The name of Battersea (in medieval times Batricheseie, Batricesege or variants) probably refers to the gravel ‘island’ by the Thames on which the church, manor house, and principal arable field lay. In 1066 the manor of Battersea belonged to the crown, but soon after the conquest William the Conqueror gave it to Westminster Abbey. It became one of the principal manors supporting the monks at the Abbey.
With the dissolution of the monasteries by Henry VIII in 1540 the manor returned to crown ownership, and was eventually sold to the St John family. At the end of the eighteenth century it passed into the hands of the Spencer family. It remains the property of the present earl Spencer.
From the early seventeenth century to the early nineteenth Battersea was best known for market gardening supplying vegetables, fruit and flowers to the London markets, as well as plants to the colonies in America. The village nucleus itself (right) was by the river, close to the parish church, and there was a scattering of industry along the riverside.
The construction of railways in the Victorian period hastened the suburbanisation of London and the population of Battersea increased from 6,617 in 1841 to 168,907 in 1901, by which time it was a Metropolitan Borough. Much open land was taken up by four railway companies and the riverside windmills and wharves were replaced by new industries, such as Prices Candles, Morgan’s Crucible works, Garton’s Glucose factory, flour mills, breweries and the Nine Elms Gas Works. The decision to create Battersea Park happened just in time to save the whole of Thames-side Battersea from being engulfed by industrial building.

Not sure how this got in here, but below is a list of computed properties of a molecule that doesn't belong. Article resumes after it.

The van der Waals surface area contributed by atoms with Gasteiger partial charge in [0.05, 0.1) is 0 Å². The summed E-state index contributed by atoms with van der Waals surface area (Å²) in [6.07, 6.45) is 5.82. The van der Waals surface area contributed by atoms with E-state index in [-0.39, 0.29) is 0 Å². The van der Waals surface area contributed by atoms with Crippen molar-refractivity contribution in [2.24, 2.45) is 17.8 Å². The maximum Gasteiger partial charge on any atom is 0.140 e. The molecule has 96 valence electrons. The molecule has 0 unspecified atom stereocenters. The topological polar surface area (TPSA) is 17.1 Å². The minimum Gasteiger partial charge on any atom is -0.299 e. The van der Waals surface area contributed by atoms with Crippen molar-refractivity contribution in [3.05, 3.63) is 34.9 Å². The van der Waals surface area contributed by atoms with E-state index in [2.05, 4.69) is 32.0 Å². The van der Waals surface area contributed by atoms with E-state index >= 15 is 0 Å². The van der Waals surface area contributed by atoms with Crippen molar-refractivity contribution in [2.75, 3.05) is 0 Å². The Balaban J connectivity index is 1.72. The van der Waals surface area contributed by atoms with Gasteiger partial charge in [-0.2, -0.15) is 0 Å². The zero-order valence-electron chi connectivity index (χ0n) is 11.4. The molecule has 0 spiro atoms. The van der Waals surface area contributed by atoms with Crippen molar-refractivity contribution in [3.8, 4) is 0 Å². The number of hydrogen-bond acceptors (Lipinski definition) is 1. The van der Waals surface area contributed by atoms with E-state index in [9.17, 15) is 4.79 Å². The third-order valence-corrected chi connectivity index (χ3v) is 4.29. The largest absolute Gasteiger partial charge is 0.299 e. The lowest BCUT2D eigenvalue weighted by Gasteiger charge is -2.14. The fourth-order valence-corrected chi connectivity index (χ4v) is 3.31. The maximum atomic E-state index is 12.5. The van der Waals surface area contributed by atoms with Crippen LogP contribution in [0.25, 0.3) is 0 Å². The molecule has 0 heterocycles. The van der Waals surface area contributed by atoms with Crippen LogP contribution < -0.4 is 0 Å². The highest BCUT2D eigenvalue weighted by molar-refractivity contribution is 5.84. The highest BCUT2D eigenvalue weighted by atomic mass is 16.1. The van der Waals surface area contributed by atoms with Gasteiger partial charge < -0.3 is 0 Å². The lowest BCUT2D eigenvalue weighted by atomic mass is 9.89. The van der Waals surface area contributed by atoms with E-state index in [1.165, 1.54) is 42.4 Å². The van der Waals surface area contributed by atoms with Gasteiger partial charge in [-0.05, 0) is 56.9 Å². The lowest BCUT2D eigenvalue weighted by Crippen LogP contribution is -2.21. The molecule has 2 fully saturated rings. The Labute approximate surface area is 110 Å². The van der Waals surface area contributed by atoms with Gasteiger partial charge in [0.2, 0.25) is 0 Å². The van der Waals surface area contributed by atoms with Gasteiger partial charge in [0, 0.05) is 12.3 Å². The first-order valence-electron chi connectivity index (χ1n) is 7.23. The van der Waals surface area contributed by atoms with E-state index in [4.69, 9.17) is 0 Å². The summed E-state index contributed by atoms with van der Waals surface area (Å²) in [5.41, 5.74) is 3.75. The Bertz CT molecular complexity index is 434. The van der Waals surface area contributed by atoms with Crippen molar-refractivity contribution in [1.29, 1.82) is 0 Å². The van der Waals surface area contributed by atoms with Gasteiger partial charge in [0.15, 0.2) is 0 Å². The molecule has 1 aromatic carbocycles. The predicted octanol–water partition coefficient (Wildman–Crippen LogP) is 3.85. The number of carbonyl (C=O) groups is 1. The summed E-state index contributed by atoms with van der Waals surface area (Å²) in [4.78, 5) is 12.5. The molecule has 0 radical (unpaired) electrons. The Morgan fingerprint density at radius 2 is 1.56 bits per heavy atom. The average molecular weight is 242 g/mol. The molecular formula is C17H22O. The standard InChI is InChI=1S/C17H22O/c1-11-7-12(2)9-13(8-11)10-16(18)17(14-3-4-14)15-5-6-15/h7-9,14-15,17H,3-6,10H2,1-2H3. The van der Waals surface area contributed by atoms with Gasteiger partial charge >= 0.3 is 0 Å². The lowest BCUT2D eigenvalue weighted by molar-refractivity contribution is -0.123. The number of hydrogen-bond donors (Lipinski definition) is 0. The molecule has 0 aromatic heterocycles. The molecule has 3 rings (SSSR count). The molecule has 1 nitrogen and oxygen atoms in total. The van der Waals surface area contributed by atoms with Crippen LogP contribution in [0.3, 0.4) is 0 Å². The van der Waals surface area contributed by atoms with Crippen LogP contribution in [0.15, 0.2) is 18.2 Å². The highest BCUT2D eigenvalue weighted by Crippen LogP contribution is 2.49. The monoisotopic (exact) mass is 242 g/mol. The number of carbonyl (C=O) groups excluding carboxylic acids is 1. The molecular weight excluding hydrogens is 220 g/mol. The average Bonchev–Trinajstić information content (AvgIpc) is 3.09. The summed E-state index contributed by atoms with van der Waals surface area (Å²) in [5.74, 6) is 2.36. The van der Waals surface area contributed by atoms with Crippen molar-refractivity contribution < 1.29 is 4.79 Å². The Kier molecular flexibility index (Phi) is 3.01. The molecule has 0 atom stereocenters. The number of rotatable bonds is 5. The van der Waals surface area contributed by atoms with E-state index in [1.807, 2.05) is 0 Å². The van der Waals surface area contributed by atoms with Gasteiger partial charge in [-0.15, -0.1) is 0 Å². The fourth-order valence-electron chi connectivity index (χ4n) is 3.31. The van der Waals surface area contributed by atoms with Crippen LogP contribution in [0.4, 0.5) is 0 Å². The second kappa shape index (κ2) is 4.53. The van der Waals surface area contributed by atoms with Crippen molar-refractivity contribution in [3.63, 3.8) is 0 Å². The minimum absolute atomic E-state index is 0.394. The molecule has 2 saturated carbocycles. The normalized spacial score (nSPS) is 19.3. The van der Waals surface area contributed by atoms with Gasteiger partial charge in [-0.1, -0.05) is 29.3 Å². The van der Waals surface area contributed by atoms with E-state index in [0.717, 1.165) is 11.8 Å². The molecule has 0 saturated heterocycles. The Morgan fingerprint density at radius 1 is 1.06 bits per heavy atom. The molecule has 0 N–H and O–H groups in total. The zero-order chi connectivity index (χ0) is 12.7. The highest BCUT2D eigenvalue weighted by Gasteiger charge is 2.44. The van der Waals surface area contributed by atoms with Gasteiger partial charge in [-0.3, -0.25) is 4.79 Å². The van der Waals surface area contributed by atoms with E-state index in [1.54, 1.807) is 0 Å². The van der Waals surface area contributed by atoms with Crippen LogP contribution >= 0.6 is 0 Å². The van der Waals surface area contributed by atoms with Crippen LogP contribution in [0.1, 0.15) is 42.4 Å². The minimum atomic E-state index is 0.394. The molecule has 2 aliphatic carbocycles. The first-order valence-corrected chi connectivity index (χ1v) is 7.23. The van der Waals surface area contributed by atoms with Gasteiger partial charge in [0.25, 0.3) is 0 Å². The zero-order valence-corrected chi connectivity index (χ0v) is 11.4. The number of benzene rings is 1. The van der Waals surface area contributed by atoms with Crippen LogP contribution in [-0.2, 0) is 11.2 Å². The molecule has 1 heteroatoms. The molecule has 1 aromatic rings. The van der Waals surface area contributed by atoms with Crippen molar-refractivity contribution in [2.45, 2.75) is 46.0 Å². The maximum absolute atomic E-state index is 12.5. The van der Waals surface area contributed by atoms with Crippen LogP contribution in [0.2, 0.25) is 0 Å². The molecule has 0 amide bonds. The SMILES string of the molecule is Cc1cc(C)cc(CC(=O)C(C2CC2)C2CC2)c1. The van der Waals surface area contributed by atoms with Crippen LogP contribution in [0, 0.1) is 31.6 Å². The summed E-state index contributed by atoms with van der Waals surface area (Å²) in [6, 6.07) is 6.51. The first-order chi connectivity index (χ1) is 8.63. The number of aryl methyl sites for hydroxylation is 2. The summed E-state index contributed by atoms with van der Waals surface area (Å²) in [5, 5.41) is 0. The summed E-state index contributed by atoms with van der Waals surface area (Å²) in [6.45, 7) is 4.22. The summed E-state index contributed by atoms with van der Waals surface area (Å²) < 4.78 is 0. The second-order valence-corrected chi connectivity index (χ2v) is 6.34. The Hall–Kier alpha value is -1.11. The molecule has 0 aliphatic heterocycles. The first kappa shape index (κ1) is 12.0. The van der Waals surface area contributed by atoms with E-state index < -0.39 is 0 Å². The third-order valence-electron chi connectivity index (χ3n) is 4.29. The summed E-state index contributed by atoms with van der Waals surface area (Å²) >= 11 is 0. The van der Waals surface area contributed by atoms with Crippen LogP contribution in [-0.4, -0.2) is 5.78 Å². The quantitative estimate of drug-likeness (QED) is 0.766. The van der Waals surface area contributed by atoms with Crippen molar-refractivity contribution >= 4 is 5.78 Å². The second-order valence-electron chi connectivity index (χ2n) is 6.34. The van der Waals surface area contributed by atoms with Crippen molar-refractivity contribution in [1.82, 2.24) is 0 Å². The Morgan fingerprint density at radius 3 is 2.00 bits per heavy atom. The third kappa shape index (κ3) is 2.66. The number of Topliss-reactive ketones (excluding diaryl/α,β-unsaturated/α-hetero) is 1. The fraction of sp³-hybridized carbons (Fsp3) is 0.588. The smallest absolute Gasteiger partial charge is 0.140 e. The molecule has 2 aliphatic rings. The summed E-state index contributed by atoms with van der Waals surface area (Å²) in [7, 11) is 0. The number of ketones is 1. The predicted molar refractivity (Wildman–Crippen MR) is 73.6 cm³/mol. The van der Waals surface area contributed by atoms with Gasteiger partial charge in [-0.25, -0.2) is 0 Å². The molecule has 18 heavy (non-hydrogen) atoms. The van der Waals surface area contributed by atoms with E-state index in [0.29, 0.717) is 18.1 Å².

After 1870 streets of better quality suburban houses were built along Battersea Rise, and beyond, within reach of the commons. However, social conditions in the north of the parish were severely impoverished. For fifty years Battersea stayed relatively unchanged, until the bombing of the Second World War destroyed or damaged much of the property near the river. After the War a large part of this area was swept away in a vast municipal re-building plan. At the same time the riverside industries west of Albert Bridge began to close down or relocate, with housing filling the vacuum – mainly high rise apartment developments such as the Trade Tower on Plantation wharf (pictured) designed to appeal to young professionals.
The expansion of the Royal College of Art’s presence in Battersea has encouraged newer, media and fashion based industries to move into the area and with the redevelopment of the long derelict Battersea Power station and the wholesale reinvention of Nine Elms (where the new US embassy will be situated) property prices in Battersea have started to rival those across the river in Kensington and Chelsea.
There are still areas of considerable deprivation in estates like the Winstanley, Doddington and Patmore, and though there is an increasing demand for cheaper social housing, especially for families, there is little sign that this demand will be met. Transport links from Clapham Junction have been improved with the opening of the overground line to Surrey Quays, and the station and its surroundings are gradually being refurbished. Though there is much that still needs to be done, as a new chapter opens in Battersea’s history there are many signs that positive change is on the way.